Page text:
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Xueling Liu, Jinkai Yan, Lei Liu, Bing Han, "Large-Scale Model Test of a Micropile Group for Landslide Control", Advances in Civil Engineering, vol. 2021, Article ID 6687124, 11 pages, 2021. https://doi.org/10.1155/2021/6687124
Large-Scale Model Test of a Micropile Group for Landslide Control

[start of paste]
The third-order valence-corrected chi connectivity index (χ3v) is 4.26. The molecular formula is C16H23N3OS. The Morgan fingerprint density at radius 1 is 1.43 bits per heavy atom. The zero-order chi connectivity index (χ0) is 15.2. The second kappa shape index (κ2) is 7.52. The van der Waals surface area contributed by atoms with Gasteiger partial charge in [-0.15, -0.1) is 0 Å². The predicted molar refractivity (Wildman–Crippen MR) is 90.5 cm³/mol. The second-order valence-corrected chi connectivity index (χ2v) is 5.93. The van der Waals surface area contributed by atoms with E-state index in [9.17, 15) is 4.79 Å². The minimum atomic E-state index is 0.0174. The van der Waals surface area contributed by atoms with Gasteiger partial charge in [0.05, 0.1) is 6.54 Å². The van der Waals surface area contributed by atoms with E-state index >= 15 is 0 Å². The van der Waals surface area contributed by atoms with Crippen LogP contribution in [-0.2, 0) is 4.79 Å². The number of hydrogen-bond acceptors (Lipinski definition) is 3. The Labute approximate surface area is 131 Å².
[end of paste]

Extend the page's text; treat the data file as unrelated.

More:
A large-scale model test on the interaction between a micropile group and a landslide was conducted, to investigate the effect of micropiles on the landsides prevention. The bearing mechanism, force condition, and failure mode of a micropile group for reinforcing landslide were analyzed in detail. The results showed that the thrust force over micropiles induced by landslide showed a trapezoidal distribution, with a higher Earth pressure near the sliding surface. The resistance from the sliding body behind the pile behaved in a parabolically trend. Meanwhile, the resistance force from the sliding bed was distributed unevenly along the height direction, with a higher resistance force near the sliding surface behind the pile. When a landslide occurred, micropiles were subjected to an increase in loading and displacement, eventually to the failure state. The load-bearing sections of the micropiles were all subjected to negative bending moments, with larger bending moments within the half length of pile range near the sliding surface. The maximum negative bending moment occurred at the height of seven times the diameter of the pile above the sliding surface. The damage mode along each row of micropiles was almost the same, showing a damage area within the range of three times the diameter of the pile above and below the sliding surface. The failure of micropile induced by landslides was mainly due to a combination effect of bending and shearing near the sliding surface.